As the world continues to learn more about coronavirus and its spread, it's vital to stay up-to-date on the latest developments. However, it's also important to make sure that the information being distributed is from credible sources. To that end, Between The Lines has compiled, [...]
By Romeo San Vicente
Ellen is going to ‘Sing You Home’
Jodi Picoult’s new novel, “Sing You Home,” has a new (future) home: multiplexes. That’s because Ellen DeGeneres has obtained the rights to make it into a movie, which she’ll do as producer alongside gay Hollywood power players Craig Zadan and Neil Meron. The book, which debuted earlier this month in the No. 1 slot on the “New York Times” Bestseller List, is about a lesbian couple struggling to have a baby. It’s all still in the getting-to-know-you phase, so there’s no cast and no director and no script. But this isn’t Picoult’s first time having her work adapted for the screen. “My Sister’s Keeper,” starring Cameron Diaz and Abigail Breslin, also began life as a novel by Picoult. One sticking point that Ellen might keep in mind: she’s still complaining about how that one turned out, accusing director Nick Cassavetes of, in her words, “lying to my face.” So tread lightly on that original material, Ms. DeG.
When Evil Queens collide
No, the story of Snow White isn’t specifically gay. But it does prominently feature an Evil Queen, which – as any gay man will tell you – are plentiful in the queer forest. So what’s better than one Evil Queen? How about two, clawing each other’s eyes out for box-office take? How about three? That’s what’s going to happen when dueling live-action adaptations hit the big screen starting in 2012. There’s “Snow White” from director Tarsem Singh, which features Julia Roberts as the Evil Queen, “The Social Network”‘s Armie Hammer as the Prince, and possibly Saoirse Ronan in the title role; and then there’s Universal’s “Snow White and The Huntsman,” set to star Kristen Stewart as Snow and Charlize Theron as the apple-bearing-witch/queen. Meanwhile, Disney has already been planning a live-action reboot of its classic titled “The Seven,” to be set in 19th century China and its dwarves reconceived as martial arts warriors/protectors of the cursed princess. One question: Who says creativity is dead in Hollywood? One more question: Is anyone in charge learning lessons from the failure of “Red Riding Hood”? Hope so.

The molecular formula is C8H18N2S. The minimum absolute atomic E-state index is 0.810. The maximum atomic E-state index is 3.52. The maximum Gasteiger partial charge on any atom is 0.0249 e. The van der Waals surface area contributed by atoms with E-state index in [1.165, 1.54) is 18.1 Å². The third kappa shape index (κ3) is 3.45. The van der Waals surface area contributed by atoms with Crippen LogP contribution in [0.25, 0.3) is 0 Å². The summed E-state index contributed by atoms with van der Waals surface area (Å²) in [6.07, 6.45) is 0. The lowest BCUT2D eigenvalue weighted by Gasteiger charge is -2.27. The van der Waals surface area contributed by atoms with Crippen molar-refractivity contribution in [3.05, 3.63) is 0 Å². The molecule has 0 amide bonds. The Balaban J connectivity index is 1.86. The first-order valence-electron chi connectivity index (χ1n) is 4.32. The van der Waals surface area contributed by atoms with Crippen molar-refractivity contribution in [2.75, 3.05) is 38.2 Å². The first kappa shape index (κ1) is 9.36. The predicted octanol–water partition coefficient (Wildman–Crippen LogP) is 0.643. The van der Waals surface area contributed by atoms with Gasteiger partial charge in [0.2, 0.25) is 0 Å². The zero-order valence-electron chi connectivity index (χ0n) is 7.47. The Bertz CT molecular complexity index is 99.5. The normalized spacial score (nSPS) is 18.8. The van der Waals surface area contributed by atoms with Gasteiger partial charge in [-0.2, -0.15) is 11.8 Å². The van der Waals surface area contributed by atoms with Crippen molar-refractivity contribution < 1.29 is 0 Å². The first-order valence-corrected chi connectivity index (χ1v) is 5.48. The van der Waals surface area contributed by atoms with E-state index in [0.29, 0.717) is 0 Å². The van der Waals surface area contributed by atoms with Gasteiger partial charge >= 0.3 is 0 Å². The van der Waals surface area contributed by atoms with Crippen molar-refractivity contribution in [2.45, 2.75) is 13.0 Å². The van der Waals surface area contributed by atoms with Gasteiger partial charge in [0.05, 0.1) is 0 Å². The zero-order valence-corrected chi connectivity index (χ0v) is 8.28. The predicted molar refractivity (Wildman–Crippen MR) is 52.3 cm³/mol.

‘Angels Crest’ turns Kate Walsh lesbian. Again.
“Grey’s Anatomy”/”Private Practice” star Kate Walsh has already portrayed lesbian characters in “Under the Tuscan Sun” and as a guest star on shows like the short-lived “Karen Sisco.” So she knows that, while plaid flannel isn’t as commonplace as the old-fashioned stereotypes would suggest, sometimes it has its place. And that place is “Angels Crest,” an indie drama about a small, working-class town whose residents are struggling to cope with the death of a 3-year-old child. (Think “Rabbit Hole” and “Mystic River.”) In the film Walsh plays an artist who, in the actors words, is “kind of gruff and no-nonsense.” (Hence, that plaid flannel shirt she’s wearing in a publicity still for the movie.) The film premieres at New York’s Tribeca Film Festival in late April with an arthouse release slated for later. It also stars Thomas Dekker, Mira Sorvino, Elizabeth McGovern and Jeremy Piven, who knows his way around working with lesbians from his days on “Ellen.”
Carey Mulligan and Michael Fassbender feel ‘Shame’
If “Inception” co-star Tom Hardy has any competition in the Hot Brit Gay Crush Olympics right now, it’s Michael Fassbender (“Jane Eyre,” “Inglourious Basterds”). And Fassbender, along with “An Education” Oscar nominee Carey Mulligan, is about to appear in the next film from up-and-coming director Steve McQueen (note to readers: that would be the U.K. art star, not the late American action film star – same name, different guys). Titled “Shame,” it’s about a man facing his own sex addiction – details on the gender object(s) of his habit are currently unavailable – and how his sister reacts to that struggle. The film follows McQueen’s acclaimed feature debut, “Hunger,” and a decidedly gay-ish short called “Bear” that consisted of two men wrestling. And no, in spite of that subject matter, McQueen himself isn’t gay. Confused yet? Maybe its 2012 release will clear things up.